Thin theology is not an original idea with her, but one that Miroslav Volf put forward in 2011. On the conservative side, Lisa points to “Gospel tracts, simple diagrams, and fill-in-the-blank studies” as examples. On the progressive side, thin theology “lacks deep roots in the Scriptures and Christian traditions.” No matter from where thin theology emerges, the most dangerous thing about it, Harper says, is this: “It also has left us without the biblical foundations needed to comprehend Kingdom theology.”
Thin theology renders people incapable of recognizing fallen-world ideologies and faux faith. It leaves “the principalities and powers” free to peddle their putrid patriotism and snake-oil spirituality. We are seeing how true this is as people fall prey to conspiracy theories, QAnon lunacies, and Christian Nationalism–falsely concluding that “the kingdoms of this world” are of God.
Merton’s recovery was in relation to a restoration of the true self (imago dei) in its individual and collective manifestations. For Harper, it is the recovery of shalom. Taken together, both of them call us to a recovery of humanity–holy humanism which God commended in the Perennial Tradition long before organized religion ever came on the scene.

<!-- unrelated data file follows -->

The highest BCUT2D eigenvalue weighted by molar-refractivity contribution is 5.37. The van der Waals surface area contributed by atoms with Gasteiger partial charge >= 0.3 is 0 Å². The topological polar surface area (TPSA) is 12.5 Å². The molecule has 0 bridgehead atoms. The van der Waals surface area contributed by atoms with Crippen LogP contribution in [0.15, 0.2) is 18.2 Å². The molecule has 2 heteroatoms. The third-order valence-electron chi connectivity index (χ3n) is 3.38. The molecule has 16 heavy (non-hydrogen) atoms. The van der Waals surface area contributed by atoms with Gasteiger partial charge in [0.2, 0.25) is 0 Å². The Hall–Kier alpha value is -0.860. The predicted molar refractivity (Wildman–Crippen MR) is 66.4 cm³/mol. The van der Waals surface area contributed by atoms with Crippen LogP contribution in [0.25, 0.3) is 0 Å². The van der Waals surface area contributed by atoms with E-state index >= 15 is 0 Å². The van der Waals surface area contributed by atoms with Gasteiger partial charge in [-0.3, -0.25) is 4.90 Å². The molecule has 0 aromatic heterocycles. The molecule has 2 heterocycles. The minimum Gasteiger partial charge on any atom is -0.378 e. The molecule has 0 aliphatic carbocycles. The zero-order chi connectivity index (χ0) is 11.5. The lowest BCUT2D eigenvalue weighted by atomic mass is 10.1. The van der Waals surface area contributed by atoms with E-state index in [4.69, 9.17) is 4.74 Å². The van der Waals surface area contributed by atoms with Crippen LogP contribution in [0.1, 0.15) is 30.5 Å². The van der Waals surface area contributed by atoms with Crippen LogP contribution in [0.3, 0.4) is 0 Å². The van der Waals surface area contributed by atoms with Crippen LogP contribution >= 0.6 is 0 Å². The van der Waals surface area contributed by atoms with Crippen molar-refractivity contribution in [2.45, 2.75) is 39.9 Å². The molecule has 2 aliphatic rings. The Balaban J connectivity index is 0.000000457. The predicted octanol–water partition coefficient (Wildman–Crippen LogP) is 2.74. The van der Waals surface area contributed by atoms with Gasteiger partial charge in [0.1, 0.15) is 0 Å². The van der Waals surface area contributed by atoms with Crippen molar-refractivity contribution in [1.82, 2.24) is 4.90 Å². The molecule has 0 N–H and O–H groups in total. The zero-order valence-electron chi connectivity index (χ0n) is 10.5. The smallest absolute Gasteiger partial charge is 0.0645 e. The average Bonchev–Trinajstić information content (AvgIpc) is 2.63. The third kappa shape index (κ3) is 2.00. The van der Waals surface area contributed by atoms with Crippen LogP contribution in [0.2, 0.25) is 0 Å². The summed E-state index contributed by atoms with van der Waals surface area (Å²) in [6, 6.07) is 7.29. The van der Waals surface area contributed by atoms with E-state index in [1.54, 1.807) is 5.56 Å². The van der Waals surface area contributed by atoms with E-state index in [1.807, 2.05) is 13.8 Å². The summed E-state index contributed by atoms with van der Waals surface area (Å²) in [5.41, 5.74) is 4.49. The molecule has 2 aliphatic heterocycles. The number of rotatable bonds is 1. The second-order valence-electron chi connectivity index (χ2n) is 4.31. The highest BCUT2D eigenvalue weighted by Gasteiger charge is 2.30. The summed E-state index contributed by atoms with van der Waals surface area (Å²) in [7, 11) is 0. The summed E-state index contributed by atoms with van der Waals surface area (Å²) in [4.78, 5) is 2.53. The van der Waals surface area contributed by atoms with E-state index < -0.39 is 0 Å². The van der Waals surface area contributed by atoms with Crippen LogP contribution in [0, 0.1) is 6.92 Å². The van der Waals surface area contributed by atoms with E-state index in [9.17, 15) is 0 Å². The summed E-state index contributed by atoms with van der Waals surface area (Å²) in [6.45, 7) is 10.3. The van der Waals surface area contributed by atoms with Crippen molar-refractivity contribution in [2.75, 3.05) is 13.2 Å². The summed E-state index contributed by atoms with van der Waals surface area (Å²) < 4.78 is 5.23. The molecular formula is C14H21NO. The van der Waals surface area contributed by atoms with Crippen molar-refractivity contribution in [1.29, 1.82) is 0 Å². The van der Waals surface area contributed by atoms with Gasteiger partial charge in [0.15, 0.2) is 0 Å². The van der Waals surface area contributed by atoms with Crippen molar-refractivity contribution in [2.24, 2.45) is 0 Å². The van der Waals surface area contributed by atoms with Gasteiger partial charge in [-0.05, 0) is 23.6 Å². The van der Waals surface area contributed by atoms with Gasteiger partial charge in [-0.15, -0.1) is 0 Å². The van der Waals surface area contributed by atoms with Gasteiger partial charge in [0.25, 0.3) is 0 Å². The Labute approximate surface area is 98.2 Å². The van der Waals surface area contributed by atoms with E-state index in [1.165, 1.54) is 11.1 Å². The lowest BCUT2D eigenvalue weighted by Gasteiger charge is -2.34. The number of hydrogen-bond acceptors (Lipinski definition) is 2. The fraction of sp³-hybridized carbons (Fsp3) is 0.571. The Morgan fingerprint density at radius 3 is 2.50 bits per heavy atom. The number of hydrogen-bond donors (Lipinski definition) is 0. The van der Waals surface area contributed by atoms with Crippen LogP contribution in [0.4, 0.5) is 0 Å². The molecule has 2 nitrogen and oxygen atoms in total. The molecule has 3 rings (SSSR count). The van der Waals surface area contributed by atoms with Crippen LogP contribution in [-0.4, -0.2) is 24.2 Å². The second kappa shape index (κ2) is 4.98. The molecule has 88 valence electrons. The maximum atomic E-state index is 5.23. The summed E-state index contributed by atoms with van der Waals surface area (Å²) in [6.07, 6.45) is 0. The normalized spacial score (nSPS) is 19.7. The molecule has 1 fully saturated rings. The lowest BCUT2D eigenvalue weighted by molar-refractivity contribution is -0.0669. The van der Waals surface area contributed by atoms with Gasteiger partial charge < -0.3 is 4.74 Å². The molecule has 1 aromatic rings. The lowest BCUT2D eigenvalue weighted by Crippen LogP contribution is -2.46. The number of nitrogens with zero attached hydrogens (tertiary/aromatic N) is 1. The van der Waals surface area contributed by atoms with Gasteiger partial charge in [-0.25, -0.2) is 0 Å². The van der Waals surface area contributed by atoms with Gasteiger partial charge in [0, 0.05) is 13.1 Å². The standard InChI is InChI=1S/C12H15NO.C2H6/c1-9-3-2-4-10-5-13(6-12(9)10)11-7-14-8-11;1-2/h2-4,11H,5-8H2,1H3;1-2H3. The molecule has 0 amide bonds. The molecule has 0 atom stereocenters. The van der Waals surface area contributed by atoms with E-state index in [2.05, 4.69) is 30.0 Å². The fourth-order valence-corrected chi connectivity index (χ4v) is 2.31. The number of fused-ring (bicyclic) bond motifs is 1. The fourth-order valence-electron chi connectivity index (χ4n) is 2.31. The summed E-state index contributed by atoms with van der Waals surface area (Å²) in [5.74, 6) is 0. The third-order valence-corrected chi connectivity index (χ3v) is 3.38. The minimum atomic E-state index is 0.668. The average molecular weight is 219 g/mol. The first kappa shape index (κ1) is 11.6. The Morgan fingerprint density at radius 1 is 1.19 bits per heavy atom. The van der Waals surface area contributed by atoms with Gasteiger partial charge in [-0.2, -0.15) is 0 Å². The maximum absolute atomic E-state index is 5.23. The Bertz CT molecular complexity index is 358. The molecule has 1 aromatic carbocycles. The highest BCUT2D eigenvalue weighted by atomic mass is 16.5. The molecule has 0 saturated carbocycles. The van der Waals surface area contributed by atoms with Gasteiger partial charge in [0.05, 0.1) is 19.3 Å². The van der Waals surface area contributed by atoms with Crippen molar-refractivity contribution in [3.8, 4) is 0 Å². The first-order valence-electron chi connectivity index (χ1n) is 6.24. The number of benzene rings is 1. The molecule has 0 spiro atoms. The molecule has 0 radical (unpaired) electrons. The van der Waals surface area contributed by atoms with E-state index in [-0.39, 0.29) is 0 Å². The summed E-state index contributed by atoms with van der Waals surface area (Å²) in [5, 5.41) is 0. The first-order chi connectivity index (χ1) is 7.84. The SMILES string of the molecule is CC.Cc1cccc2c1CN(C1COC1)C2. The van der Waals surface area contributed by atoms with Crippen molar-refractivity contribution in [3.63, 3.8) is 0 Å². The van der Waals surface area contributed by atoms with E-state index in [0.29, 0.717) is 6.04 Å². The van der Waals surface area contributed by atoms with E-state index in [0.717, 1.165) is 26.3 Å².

In addition to the hard look that Merton and Harper call us to take, I would add the following things without comment. As a Church, we have…
–emphasized going to church more than being the Church
–made members more than disciples
–clericalized the church, turning the clergy into a guild and the laity into donors who support the system
–defined right belief more as assent to to doctrines than alignment of our lives with the Gospel
–turned differences into divisions (complete with “our side is of God”) and made our disagreements battlefields
–elevated religion above humanity, making it possible to claim to be religious while behaving inhumanely
–made missions too much about the transfer of cultural values so that becoming Christian looks more like being European or North American (also read “white male”) rather than like Christ
–built walls rather than bridges and constructed fortresses more than welcome centers.
If we add everything up, it is little wonder that people are staying away and walking away from the Church. When we take a hard look at ourselves, we find that the problem is not the world’s rejection, it’s our self-righteousness.
When Jesus entered Jerusalem, he cleansed the Temple, not the Sanhedrin. If we take a hard look at ourselves, we realize that if he went to work again today, he would cleanse the Church, not the Capitol.
 Richard Rohr, ‘What Do We Do with Evil?’ 38-42.
 Thomas Merton, ‘Seeds of Destruction,’ 3-70.
 Lisa Sharon Harper, ‘The Very Good Gospel,’ 10-11.
 David Gushee writes about this in his book, ‘After Evangelicalism’ as does Brian McLaren in his book, ‘Do I Stay Christian?’
 Bede Griffith’s book, ‘Universal Wisdom’ describes the main features of the Perennial Tradition in the introduction. Richard Rohr’s ‘Oneing’ journal (Vol. 1, No. 1) explores the Perennial Tradition from various angles.